There are 3.2 miles of marked hiking trails in the State Park and many more that are not marked. The trails in the rainy season may have knee deep water on them. Please take heed to the rules and regulations posted at the bulletin board. There is a $2.00 day use entry fee to access the forest.
Maps may be downloaded using this link http://myfwc.com/media/2530777/Picayune-Strand-Map.pdf
This cache is located in the Picayune Strand State Forest; it is a forest conservation area in Collier County Florida. It is a formerly logged area that was slated to be developed into a massive residential scheme that failed. It is being returned to a natural state.
The land which is now Picayune Strand State Forest was originally logged for cypress trees in the 1940s and 1950s. It was later filled in as pasture land. In the 1960s, Gulf American Land Corporation (founded by Leonard and Julius “Jack” Rosen of Baltimore via Miami) purchased over 57,000 acres (230 km²) to create the largest subdivision in America to be called "Golden Gate Estates". A massive system of canals and roads were built and thus began one of the original “Swampland in Florida” scams.
Picayune Strand State Forest is in the heart of an ecosystem called the Big Cypress Basin. The majority of this hydric forest is under water during periods of considerable rainfall. The forest comprises cypress strands, wet prairie, and pine Flatwoods in the lowlands and subtropical hardwood hammock in the uplands. The northern section of the Belle Meade Tract contains many second growth South Florida slash pines with some remnant trees being over 100 years old.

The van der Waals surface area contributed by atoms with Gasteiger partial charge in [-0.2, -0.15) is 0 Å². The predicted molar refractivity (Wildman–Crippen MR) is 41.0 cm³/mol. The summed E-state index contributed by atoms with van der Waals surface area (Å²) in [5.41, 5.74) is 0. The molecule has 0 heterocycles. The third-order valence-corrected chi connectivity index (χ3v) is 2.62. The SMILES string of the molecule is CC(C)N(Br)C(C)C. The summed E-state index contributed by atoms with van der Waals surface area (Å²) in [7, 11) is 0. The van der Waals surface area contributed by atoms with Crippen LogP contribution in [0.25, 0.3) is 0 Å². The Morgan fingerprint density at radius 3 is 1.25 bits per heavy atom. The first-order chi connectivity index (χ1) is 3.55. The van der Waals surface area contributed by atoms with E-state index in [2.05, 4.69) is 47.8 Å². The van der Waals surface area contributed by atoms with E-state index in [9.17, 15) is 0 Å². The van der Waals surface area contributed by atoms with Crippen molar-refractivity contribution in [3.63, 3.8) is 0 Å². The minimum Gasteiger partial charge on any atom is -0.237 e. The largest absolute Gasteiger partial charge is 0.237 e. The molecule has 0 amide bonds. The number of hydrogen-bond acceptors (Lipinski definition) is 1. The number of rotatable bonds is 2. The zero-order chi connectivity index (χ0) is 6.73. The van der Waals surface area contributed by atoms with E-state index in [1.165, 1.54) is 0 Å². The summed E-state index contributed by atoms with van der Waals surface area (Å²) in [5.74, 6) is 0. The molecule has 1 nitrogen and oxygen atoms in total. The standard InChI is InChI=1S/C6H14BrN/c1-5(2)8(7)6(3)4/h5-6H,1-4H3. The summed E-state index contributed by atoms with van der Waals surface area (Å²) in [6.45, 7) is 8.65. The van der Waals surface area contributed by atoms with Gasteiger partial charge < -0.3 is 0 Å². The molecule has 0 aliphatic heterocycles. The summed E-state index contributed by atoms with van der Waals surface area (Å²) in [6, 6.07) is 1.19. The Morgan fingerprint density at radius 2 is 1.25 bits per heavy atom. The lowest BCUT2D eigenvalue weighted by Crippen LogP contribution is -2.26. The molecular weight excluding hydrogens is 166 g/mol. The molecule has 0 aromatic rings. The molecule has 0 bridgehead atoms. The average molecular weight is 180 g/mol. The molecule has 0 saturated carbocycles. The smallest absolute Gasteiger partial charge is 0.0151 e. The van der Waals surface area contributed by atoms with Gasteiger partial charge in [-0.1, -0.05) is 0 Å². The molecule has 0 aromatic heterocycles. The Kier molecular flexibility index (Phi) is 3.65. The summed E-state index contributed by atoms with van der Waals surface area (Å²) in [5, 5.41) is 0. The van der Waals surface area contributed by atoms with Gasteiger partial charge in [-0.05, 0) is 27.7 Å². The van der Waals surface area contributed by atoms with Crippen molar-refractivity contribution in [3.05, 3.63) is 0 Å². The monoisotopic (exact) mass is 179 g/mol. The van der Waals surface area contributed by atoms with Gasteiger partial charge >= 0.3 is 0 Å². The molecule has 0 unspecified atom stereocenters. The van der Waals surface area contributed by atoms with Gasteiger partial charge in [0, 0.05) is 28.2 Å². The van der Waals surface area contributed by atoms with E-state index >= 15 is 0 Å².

The forest provides habitat for many species of wildlife making wildlife viewing a popular activity. The following species have been sighted on the forest: American black bear, white-tailed deer, Osceola turkey, bald eagle, Wood stork, big cypress fox squirrel, Swallow-tailed kite Red-cockaded woodpecker and Florida Panther. Although Florida panthers are rarely visible, they do leave tracks for the observant visitor. Female panthers have borne cubs on the state forest in recent years.
These caches have been approved by the kind folks from the Picayune Strand State Forest, so cache with confidence.